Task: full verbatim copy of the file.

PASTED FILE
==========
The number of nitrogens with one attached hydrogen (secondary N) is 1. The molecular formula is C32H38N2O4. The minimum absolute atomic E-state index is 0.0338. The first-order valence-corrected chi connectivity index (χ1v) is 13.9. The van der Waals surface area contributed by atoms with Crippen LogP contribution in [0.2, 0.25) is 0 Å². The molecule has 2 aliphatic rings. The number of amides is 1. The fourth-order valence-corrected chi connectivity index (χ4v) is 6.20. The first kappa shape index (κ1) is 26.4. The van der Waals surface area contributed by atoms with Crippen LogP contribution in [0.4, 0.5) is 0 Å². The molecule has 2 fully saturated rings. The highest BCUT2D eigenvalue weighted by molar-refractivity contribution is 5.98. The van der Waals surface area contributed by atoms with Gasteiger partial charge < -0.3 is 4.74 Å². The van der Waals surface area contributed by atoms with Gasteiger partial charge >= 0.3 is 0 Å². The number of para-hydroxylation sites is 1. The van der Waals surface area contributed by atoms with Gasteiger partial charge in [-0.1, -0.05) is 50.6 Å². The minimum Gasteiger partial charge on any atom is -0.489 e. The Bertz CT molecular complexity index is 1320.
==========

The number of nitrogens with one attached hydrogen (secondary N) is 1. The molecular formula is C32H38N2O4. The minimum absolute atomic E-state index is 0.0338. The first-order valence-corrected chi connectivity index (χ1v) is 13.9. The van der Waals surface area contributed by atoms with Crippen LogP contribution in [0.2, 0.25) is 0 Å². The molecule has 2 aliphatic rings. The number of amides is 1. The fourth-order valence-corrected chi connectivity index (χ4v) is 6.20. The first kappa shape index (κ1) is 26.4. The van der Waals surface area contributed by atoms with Crippen LogP contribution in [0.4, 0.5) is 0 Å². The molecule has 2 fully saturated rings. The highest BCUT2D eigenvalue weighted by molar-refractivity contribution is 5.98. The van der Waals surface area contributed by atoms with Gasteiger partial charge < -0.3 is 4.74 Å². The van der Waals surface area contributed by atoms with Gasteiger partial charge >= 0.3 is 0 Å². The number of para-hydroxylation sites is 1. The van der Waals surface area contributed by atoms with Gasteiger partial charge in [-0.1, -0.05) is 50.6 Å². The minimum Gasteiger partial charge on any atom is -0.489 e. The Bertz CT molecular complexity index is 1320.